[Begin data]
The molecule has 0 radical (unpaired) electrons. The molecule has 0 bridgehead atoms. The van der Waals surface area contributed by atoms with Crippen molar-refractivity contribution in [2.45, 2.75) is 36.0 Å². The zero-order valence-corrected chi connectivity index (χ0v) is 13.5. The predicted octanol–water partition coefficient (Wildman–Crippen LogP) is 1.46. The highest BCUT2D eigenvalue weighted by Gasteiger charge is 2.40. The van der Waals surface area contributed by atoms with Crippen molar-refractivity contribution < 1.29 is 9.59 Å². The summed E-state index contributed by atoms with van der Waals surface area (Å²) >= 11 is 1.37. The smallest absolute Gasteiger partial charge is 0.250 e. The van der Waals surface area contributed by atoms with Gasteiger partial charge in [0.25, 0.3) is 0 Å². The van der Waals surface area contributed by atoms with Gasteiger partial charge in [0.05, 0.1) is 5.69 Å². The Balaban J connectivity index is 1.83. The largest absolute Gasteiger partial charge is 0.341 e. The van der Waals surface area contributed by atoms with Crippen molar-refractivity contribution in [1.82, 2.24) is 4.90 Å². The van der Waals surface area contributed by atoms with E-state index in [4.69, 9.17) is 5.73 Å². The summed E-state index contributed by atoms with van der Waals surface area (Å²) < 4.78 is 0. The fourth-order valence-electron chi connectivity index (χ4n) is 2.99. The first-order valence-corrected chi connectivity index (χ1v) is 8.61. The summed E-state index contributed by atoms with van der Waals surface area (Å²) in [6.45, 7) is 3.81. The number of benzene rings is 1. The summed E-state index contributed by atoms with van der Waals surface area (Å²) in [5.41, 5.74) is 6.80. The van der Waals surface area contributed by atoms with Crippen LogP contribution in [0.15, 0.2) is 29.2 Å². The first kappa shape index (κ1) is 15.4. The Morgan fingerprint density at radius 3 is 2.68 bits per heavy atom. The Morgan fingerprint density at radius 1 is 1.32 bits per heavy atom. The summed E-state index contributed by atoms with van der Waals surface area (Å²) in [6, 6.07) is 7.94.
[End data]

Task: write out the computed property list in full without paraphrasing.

The molecule has 0 radical (unpaired) electrons. The molecule has 0 bridgehead atoms. The van der Waals surface area contributed by atoms with Crippen molar-refractivity contribution in [2.45, 2.75) is 36.0 Å². The zero-order valence-corrected chi connectivity index (χ0v) is 13.5. The predicted octanol–water partition coefficient (Wildman–Crippen LogP) is 1.46. The highest BCUT2D eigenvalue weighted by Gasteiger charge is 2.40. The van der Waals surface area contributed by atoms with Crippen molar-refractivity contribution < 1.29 is 9.59 Å². The summed E-state index contributed by atoms with van der Waals surface area (Å²) >= 11 is 1.37. The smallest absolute Gasteiger partial charge is 0.250 e. The van der Waals surface area contributed by atoms with Gasteiger partial charge in [0.25, 0.3) is 0 Å². The van der Waals surface area contributed by atoms with Gasteiger partial charge in [0.05, 0.1) is 5.69 Å². The Balaban J connectivity index is 1.83. The largest absolute Gasteiger partial charge is 0.341 e. The van der Waals surface area contributed by atoms with Crippen molar-refractivity contribution in [1.82, 2.24) is 4.90 Å². The van der Waals surface area contributed by atoms with E-state index in [4.69, 9.17) is 5.73 Å². The summed E-state index contributed by atoms with van der Waals surface area (Å²) < 4.78 is 0. The fourth-order valence-electron chi connectivity index (χ4n) is 2.99. The first-order valence-corrected chi connectivity index (χ1v) is 8.61. The summed E-state index contributed by atoms with van der Waals surface area (Å²) in [6.45, 7) is 3.81. The number of benzene rings is 1. The summed E-state index contributed by atoms with van der Waals surface area (Å²) in [5.41, 5.74) is 6.80. The van der Waals surface area contributed by atoms with Crippen LogP contribution in [0.15, 0.2) is 29.2 Å². The first kappa shape index (κ1) is 15.4. The Morgan fingerprint density at radius 3 is 2.68 bits per heavy atom. The Morgan fingerprint density at radius 1 is 1.32 bits per heavy atom. The summed E-state index contributed by atoms with van der Waals surface area (Å²) in [6, 6.07) is 7.94.